The mayor's commitment to the goals of education and to the educational system of this city, as evidenced by years of involvement in the secondary and higher education programs of the District, cannot be questioned. The mayor would not, has not and will not propose budgetary levels for our public education institutions that he believes inadequate to maintain an excellent and ever-improving level of services.
The mayor recognizes the enormous contribution made by the board and superintendent in bringing rationality to the public school budget. He is grateful that both the public and private discourse on the fiscal problems of the city's schools has been conducted in the spirit of true cooperation. The superintendent, president and members of the board and all school personnel are to be congratulated.
Yet there remains disagreement about the level of resources needed in fiscal 1984. The mayor has not proposed less funding for the D.C. public schools. He has proposed a $12 million increase. In fact, our fiscal 1984 proposed budget includes more than $536 million in appropriated operating and capital funds for public education. This represents fully 27 percent of the city's total request and is an increase of $43 million, or 8 percent, over comparable fiscal 1983 levels. In comparison, the overall District increase is only 5 percent.
This includes nearly $444 million for the board of education, teacher's retirement fund, school transit subsidy, public schools capital program and debt service on prior and current public school capital projects. It includes, as well, approximately $32 million in indirect services for secondary school education (in such agencies as the departments of human services, recreation, corrections and employment services).
It is difficult to conceive that such a commitment can be considered inadequate or insufficient, especially when viewed in the context of the economic constraints we face, the competing demands for resources from other essential city programs and services and the enormous non-discretionary increases that we must bear.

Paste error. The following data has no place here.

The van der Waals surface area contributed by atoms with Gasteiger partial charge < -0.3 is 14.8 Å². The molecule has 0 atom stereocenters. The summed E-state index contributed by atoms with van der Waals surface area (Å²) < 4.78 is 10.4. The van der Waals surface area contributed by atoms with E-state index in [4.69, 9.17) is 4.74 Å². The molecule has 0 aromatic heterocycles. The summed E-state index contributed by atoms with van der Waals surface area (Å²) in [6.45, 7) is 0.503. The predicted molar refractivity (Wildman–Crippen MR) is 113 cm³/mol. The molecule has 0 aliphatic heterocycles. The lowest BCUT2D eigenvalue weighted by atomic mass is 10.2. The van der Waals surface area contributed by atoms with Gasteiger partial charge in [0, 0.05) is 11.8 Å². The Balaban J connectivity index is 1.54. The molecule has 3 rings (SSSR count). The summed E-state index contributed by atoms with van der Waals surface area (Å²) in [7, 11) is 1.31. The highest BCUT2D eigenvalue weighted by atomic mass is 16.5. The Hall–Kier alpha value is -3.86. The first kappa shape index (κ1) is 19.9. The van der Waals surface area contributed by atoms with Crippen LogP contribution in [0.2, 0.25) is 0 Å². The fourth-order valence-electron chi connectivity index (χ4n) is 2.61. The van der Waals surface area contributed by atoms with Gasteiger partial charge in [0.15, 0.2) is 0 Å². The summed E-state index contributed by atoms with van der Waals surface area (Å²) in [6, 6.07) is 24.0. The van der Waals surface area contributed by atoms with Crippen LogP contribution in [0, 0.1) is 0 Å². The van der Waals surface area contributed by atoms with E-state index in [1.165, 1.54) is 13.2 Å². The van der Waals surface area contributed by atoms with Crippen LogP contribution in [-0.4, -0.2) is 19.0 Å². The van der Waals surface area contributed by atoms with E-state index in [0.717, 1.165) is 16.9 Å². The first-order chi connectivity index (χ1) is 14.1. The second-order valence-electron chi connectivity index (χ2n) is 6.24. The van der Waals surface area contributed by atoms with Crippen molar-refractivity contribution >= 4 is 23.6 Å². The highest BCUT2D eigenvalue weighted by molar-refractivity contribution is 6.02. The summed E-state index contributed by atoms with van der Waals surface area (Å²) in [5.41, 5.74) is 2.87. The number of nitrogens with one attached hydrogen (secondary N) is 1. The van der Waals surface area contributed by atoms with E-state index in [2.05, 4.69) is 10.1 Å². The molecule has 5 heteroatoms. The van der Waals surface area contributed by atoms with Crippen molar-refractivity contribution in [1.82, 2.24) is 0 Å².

The mayor firmly believes that the performance of our public schools can be maintained at the budgetary level he has proposed. How the board might choose to allocate the increase the mayor has proposed is, of course, completely within the board's discretion. But we are convinced that services need not be reduced, that personnel need not be laid off and that the children in our elementary, junior high and high schools can continue to get the competent and progressive education our teachers, non-teaching personnel, administrators and board members have worked so very hard to achieve.
Frequent mention has been made of our position concerning the school transit subsidy. The mayor believes that children who are in financial or physical need of transportation assistance should have that transportation subsidized. It is an incentive to attend school and a necessity for many of our children. He does not believe, however, that children who can afford to be self-sufficient, children who are physically and economically able to obtain their own transportation, or children who abuse the transit program should be subsidized. Upwards of 64,000 schoolchildren will continue to be subsidized in fiscal 1984--a remarkable statistic at a time when many urban school systems are abandoning such programs because of resource constraints and in light of the fact that many other jurisdictions do not provide subsidies for this purpose at all. To imply that need-based subsidies and curtailment of abuse are a detriment to quality education is to ignore the principle that those with the ability to pay should pay.
The mayor's recommendation for the board of education and his rationale are clear. That school board members take issue with the proposal is their right. But there should not be debate on the commitment of the mayor to the excellence of the District's public education institutions. He believes in them, he encourages their efforts and he is both directly and indirectly promoting increased cooperation between our public schools and other District agencies and programs.
We believe that the proposals are extraordinary in light of the difficult choices that had to be, and will have to be, made by the mayor--and that will have to be made by the council as a whole. The writer is director of the D.C. Office of the Budget.